In general if your goal is to get something stronger (build) or keep something stromg (maintain in season) then the rule is usually ‘go hard or go home’. Runners should take their cues from power lifters (after all, who knows how to get strong better than those guys and gals). Power lifters lift very heavy weights, but they do it with a lot of rest. For example one of the tried and true methods comes from the Russians where they aim at lifting a weight that is their RM10 (they could lift it 10 reps and then fail on the 11th lift). They take this RM10 weight and lift it for 5 reps shooting for 5 sets. This tends to be a very achievable and comfortable lifting regimen (meaning you won’t see them working repeatedly to failure), but also produces significant results. But an RM10 weight is still pretty high, even for a weakling runner, and that’s the point. In certain phases of their training powerlifters may just be doing one rep and then take many minutes in between sets — there are even rooms at some of these gyms where they can nap in between workouts.
It’s easy enough to lift heavy in the off-season and build strength but what about losing all of that when we stop lifting in-season? The key here is to keep lifting, but to do so in a way that has maximal impact impact on our strength mainenance but minimal negative impact on our running.
How is this possible? That brings me to my third point:
3) Take advantage of neural adaptations
Much of our strength training improvements come from neural adaptations rather than changes in the muscle. High weight or explosive exercises have been shown to improve running economy and it’s thought that processes within the nervous system are enhanced and the cause of these improvements. So the takeaway: Do just enough work to keep the nervous system primed and firing efficiently. In-season, performing just a few lifts with heavy weight may be all we need to keep these benefits.
Do other sports. Running uses certain muscles a lot and others very little, so do something else. It’s one of the best ways to keep away running injuries and the syndromes they foster.
Move out of plane a lot
Similar to “Cross-Training” but a bit more specific. Running is very linear. We tend to go one direction; forward. We need to break out of this plane of forward movement because it will move joints in directions and to degrees that they don’t normally see. Muscles will work in directions they’re not accustomed to (and should be), and the “software” in our central nervous system that manages our movement will be robust and able to handle any movement situation.
If you want to run more, first run more often
When trying to increase speed or distance in your running program it’s best to first add frequency. This is an easier and safer way to add mileage to your weeks. It just comes down to simple math: if you were running 5 miles a day 4 days a week but then you were able to add a fifth running day the next week, and merely run 2-3 miles on that day, over the course of the next few weeks that 5th day could safely get worked up to 5 miles and in a few short weeks you’ve bumped up your mileage by 25%.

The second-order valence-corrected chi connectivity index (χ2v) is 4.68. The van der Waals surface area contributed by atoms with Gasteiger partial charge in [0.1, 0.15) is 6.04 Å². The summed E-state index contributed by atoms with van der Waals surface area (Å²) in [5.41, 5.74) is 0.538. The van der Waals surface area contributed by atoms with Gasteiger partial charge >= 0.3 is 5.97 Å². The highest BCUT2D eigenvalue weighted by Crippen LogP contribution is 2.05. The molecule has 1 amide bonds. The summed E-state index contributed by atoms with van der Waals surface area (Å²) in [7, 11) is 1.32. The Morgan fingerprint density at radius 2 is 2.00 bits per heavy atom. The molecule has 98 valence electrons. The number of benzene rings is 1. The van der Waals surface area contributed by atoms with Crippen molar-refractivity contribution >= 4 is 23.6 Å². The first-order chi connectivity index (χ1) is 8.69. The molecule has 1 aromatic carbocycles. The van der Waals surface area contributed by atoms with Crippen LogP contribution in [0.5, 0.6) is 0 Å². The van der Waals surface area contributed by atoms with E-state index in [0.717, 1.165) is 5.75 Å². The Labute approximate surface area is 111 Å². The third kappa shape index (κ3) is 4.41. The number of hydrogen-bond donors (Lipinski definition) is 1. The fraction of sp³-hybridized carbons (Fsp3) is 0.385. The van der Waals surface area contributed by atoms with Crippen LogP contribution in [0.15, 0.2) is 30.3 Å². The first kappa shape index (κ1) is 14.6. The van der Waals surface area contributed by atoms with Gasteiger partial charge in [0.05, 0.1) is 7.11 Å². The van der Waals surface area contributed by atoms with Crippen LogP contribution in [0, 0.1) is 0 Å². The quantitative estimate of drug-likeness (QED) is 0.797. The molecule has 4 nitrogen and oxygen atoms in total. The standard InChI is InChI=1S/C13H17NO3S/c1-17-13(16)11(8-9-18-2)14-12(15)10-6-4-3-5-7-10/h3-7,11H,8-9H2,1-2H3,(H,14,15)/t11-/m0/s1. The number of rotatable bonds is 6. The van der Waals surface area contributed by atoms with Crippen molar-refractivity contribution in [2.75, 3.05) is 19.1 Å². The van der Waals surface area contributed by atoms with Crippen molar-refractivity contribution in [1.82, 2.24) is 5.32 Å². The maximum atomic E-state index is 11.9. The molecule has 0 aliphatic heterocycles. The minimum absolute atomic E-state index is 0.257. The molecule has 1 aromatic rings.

With so many runners transitioning to lower drop and “minimal” shoes, running form has of course begun to change (for better or worse) and more runners are not landing on their heel when they run. This can be a very good thing when done properly but it does require more of the calf and foot muscles and many/most runners don’t have proper stability in these tissues. The result has been many instances of common running injuries plantar fasciitis, calf strains, Achilles injuries, stress fractures and more.
One of the simplest and best ways to get the muscles of the feet and lower legs up to speed is to begin with short bouts of jump rope. Jumping rope is not about theheight but about the speed. You don’t have to emulate Sly Stallone in the early Rocky films and become a speed demon but being able to jump at a rate faster than your running cadence initiates the stretch-shortening cycle (SSC) in the muscle (via the golgi tendon organ [GTO] and the muscle spindle) differently and more aggressively than when we run. This provides a greater stimulus for the tissue of the feet and lower legs, making us more injury resistant.
Marathon sessions aren’t necessary either. Even 5 minutes of jumping after a moderate length run can be helpful. Jumping rope is also a great substitute worout on those days you can’t hit the road or trail. Spending 15-20 minutes with the jump rope will not only provide a good aerobic workout in those instances but will make a tremendous diufference in your lower leg tissue stability.
Do a long warm-up
Warming up and cooling down are the two most common areas where runners cut corners. I get it. We’re busy and short on time so when only 45 minutes is available for a workout the tendency is to get to get busy and do some work.
Problem with this approach is that it’s a short term gain. It has more negatives in the long term. Why? Simply, jumping into a run before tissues are properly prepared leads to more inflammatory load. Unprepared tissues experience more micro-trauma which leads to more inflammation and longer recovery times. Want to recover quicker? Warm-up better. Recovery begins in the warm-up before you even start your workout.
Begin by just walking briskly. I usually shoot for about half to three-quarters of a mile. Then, as you walk, some small hops, bounces or light skipping for a few hundred yards is helpful to bridge your body to the dynamic movement necessary. After that, just begin jogging easily and slowly progress your pace.